On paper, the biggest downgrade for the Pixel 3a is the the use of the Snapdragon 670 CPU, which is not exceptionally powerful. But to my surprise the phone performed wonderfully in just about every scenario, which perhaps shouldn’t be that surprising given the calibre of Google’s software optimisation wizards.
Android 9 is smooth and snappy here, meaning one of the most appealing features of any Pixel phone — that is, access to the latest software features direct from Google, on top of the most recent version of Android — is just as good here as it is at the high end. Everything from the “Flip to Shhh” gesture and Digital Wellness suite to the AI-powered adaptive battery and brightness is accounted for.
Google Assistant integration is also identical, simply speak the magic words or squeeze the phone to summon it. You also still get free unlimited cloud storage for your photos, and Google is guaranteeing three years of OS updates.
As if to highlight the software parity between the Pixel 3 and Pixel 3a, two brand new software features about to arrive on Pixel phones were included on my review device. AR Navigation lets you raise the phone while walking and see Google Maps directions laid over your view of the real world, while a time lapse mode in the camera app provides an easy way to create smoothly sped-up videos.
At $649 and $799 respectively, the Pixel 3a and 3a XL are going for around 60 per cent of what the standard Pixel 3 and Pixel 3 XL cost. It’s a $550 cut in both cases. And so while I’m impressed that these less expensive phones deliver something so close to the flagship experience, there are obviously going to be some drawbacks.
Design-wise, the lower stereo speaker has moved from the front of the phone to underneath, which means it’s much easier to accidentally cover it with your hand. Google has opted not to have the 3a tested for an IP rating, but one assumes the plastic body makes it less water resistant than the glass Pixel 3. That plastic body also means there’s no wireless charging.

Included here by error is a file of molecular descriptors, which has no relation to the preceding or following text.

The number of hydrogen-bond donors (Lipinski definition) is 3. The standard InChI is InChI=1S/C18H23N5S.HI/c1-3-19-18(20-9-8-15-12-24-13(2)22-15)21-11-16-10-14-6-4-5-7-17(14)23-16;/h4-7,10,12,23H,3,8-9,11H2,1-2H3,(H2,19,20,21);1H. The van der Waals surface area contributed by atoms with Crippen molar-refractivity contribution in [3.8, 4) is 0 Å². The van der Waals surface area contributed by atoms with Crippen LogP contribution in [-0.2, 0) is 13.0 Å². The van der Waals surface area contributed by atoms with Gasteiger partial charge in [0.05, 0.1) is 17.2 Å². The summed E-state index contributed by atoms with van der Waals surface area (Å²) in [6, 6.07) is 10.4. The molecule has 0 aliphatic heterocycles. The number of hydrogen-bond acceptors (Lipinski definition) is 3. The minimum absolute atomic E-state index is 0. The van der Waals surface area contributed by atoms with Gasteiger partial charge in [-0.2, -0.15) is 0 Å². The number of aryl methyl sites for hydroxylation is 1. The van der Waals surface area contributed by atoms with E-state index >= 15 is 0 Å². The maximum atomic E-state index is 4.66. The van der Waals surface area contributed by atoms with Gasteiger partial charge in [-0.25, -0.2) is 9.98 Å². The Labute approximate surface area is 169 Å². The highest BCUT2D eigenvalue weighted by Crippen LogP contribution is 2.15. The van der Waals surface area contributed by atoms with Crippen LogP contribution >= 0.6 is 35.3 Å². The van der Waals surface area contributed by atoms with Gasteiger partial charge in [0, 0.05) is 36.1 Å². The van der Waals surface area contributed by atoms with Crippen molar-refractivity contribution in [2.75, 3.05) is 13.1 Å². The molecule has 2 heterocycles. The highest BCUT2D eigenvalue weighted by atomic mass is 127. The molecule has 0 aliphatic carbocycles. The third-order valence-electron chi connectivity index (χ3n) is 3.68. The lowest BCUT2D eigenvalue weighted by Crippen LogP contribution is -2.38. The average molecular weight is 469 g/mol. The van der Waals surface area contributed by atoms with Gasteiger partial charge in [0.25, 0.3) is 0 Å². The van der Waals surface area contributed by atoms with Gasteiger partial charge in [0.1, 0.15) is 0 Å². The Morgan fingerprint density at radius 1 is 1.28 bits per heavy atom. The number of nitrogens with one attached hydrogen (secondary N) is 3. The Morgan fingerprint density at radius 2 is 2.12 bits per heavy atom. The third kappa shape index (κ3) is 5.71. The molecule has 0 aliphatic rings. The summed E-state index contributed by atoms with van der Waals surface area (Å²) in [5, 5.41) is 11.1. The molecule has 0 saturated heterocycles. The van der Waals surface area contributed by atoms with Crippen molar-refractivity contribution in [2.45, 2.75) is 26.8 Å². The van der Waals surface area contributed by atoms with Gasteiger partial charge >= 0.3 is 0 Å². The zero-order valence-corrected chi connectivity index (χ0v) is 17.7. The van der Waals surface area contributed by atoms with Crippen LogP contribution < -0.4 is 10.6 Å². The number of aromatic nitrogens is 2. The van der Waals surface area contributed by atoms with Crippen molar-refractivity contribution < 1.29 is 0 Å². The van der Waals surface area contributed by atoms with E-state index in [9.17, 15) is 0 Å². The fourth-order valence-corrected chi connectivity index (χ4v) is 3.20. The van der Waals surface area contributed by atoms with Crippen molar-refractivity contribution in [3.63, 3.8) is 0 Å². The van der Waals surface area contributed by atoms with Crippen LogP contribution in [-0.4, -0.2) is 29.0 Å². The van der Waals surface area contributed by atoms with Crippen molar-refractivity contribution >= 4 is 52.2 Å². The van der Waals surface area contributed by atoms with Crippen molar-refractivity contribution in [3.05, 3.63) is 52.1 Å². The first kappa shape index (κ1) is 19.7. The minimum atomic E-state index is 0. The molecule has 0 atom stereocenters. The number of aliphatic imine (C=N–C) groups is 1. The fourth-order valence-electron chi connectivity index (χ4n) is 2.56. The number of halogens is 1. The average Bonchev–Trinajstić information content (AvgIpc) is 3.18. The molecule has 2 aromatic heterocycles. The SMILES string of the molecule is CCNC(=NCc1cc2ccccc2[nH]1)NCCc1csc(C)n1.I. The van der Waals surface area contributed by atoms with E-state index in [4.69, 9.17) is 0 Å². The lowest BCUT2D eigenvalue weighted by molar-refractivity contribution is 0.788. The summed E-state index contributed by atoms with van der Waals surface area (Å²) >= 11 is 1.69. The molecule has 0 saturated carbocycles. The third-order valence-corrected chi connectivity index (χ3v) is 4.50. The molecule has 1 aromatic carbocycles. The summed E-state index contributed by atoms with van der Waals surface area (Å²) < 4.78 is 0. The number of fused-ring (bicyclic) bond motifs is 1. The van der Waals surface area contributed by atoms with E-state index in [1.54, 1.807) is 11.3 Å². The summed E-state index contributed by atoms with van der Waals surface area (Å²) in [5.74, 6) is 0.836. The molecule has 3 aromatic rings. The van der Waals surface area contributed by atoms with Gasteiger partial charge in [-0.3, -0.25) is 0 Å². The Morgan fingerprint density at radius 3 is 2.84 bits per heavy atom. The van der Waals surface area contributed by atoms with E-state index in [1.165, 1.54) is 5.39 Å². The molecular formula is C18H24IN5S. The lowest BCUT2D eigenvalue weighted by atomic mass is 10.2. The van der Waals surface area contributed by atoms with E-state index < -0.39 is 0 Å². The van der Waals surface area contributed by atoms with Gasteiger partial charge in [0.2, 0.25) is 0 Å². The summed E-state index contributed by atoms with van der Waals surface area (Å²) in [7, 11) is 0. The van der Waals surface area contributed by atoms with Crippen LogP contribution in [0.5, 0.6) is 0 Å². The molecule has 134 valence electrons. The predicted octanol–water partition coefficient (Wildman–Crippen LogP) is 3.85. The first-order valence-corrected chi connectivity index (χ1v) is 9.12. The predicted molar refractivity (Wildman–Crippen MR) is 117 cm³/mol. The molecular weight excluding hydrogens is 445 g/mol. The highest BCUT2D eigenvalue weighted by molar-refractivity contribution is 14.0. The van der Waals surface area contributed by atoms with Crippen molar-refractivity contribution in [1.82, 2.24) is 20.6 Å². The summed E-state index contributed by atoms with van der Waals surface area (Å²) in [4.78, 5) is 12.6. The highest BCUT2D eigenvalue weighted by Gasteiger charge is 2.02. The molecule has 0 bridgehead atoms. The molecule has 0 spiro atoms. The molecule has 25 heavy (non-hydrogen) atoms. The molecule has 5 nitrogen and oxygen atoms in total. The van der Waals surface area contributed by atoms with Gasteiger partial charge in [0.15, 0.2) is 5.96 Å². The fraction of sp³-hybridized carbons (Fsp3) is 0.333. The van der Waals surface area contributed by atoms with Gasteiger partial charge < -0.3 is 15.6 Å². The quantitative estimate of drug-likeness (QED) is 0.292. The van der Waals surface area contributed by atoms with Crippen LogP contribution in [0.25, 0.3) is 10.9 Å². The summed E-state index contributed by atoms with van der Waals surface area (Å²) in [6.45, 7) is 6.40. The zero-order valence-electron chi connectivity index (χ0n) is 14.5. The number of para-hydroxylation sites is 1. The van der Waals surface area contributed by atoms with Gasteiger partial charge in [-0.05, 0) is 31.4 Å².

If you compare a Pixel 3 to a 3a directly the impact of the less powerful processor becomes apparent, since it can take a second longer to open or switch between apps. It’s not something I noticed in regular use, only in comparison, but it’s there. Google’s fancy real-time 3D backgrounds are totally missing from the device, which I assume is to do with processing overhead.
Gaming also proved a test for the processor in some situations. I couldn’t find a game that ran poorly — even the graphically complex The Elder Scrolls: Blades was perfectly fine — but some fast-paced games that rely on high framerates showed some hitches. It will be interesting to see how the Snapdragon 670 handles new games in two years’ time.
But these are all nitpicks in the context of a mid-range device, especially one with such noteworthy talents elsewhere.
As phones get brawnier and faster, pushing beyond a $1500 asking price, the Pixel 3a pair make a convincing argument that most of that power is unnecessary. In choosing to focus on maintaining the quality of the display and camera, and using software to account for a cut in raw power, Google has effectively made a version of the Pixel 3 where the only really noticeable differences are a plastic back and a $500 price drop.